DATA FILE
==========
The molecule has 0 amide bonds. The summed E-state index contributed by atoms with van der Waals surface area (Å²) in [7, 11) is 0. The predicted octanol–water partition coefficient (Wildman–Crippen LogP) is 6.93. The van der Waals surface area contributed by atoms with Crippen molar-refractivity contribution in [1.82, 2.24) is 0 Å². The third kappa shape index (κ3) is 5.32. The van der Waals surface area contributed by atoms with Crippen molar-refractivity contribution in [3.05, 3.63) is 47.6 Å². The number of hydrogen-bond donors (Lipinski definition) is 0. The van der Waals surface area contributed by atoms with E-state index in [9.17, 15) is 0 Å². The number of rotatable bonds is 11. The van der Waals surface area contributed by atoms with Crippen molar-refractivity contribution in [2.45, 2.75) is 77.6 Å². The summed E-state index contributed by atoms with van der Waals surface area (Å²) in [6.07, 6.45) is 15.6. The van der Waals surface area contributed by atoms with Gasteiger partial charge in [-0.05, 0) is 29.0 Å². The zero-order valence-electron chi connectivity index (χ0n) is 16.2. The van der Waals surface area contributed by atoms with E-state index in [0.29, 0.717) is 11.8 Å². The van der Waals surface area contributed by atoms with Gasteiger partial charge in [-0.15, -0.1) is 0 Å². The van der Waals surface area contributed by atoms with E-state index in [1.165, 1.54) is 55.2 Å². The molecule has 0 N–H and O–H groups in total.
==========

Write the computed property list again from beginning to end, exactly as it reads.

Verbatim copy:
The molecule has 0 amide bonds. The summed E-state index contributed by atoms with van der Waals surface area (Å²) in [7, 11) is 0. The predicted octanol–water partition coefficient (Wildman–Crippen LogP) is 6.93. The van der Waals surface area contributed by atoms with Crippen molar-refractivity contribution in [1.82, 2.24) is 0 Å². The third kappa shape index (κ3) is 5.32. The van der Waals surface area contributed by atoms with Crippen molar-refractivity contribution in [3.05, 3.63) is 47.6 Å². The number of hydrogen-bond donors (Lipinski definition) is 0. The van der Waals surface area contributed by atoms with E-state index in [9.17, 15) is 0 Å². The number of rotatable bonds is 11. The van der Waals surface area contributed by atoms with Crippen molar-refractivity contribution in [2.45, 2.75) is 77.6 Å². The summed E-state index contributed by atoms with van der Waals surface area (Å²) in [6.07, 6.45) is 15.6. The van der Waals surface area contributed by atoms with Gasteiger partial charge in [-0.05, 0) is 29.0 Å². The zero-order valence-electron chi connectivity index (χ0n) is 16.2. The van der Waals surface area contributed by atoms with E-state index in [0.29, 0.717) is 11.8 Å². The van der Waals surface area contributed by atoms with Gasteiger partial charge in [-0.15, -0.1) is 0 Å². The van der Waals surface area contributed by atoms with E-state index in [1.165, 1.54) is 55.2 Å². The molecule has 0 N–H and O–H groups in total.